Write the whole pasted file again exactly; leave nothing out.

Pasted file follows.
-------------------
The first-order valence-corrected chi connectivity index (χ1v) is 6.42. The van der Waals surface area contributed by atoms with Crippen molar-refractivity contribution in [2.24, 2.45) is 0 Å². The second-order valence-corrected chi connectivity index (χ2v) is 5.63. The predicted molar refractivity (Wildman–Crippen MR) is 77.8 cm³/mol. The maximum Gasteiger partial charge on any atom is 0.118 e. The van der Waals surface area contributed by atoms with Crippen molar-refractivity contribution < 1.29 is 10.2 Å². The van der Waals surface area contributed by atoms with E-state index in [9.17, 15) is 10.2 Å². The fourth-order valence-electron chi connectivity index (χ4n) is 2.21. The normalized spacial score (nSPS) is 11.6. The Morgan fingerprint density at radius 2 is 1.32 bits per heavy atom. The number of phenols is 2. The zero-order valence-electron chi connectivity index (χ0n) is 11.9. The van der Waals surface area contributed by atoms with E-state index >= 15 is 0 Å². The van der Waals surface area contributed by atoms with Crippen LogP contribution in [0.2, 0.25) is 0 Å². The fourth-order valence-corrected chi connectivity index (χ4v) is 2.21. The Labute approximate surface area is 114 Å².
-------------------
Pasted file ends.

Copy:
The first-order valence-corrected chi connectivity index (χ1v) is 6.42. The van der Waals surface area contributed by atoms with Crippen molar-refractivity contribution in [2.24, 2.45) is 0 Å². The second-order valence-corrected chi connectivity index (χ2v) is 5.63. The predicted molar refractivity (Wildman–Crippen MR) is 77.8 cm³/mol. The maximum Gasteiger partial charge on any atom is 0.118 e. The van der Waals surface area contributed by atoms with Crippen molar-refractivity contribution < 1.29 is 10.2 Å². The van der Waals surface area contributed by atoms with E-state index in [9.17, 15) is 10.2 Å². The fourth-order valence-electron chi connectivity index (χ4n) is 2.21. The normalized spacial score (nSPS) is 11.6. The Morgan fingerprint density at radius 2 is 1.32 bits per heavy atom. The number of phenols is 2. The zero-order valence-electron chi connectivity index (χ0n) is 11.9. The van der Waals surface area contributed by atoms with E-state index >= 15 is 0 Å². The van der Waals surface area contributed by atoms with Crippen LogP contribution in [0.2, 0.25) is 0 Å². The fourth-order valence-corrected chi connectivity index (χ4v) is 2.21. The Labute approximate surface area is 114 Å².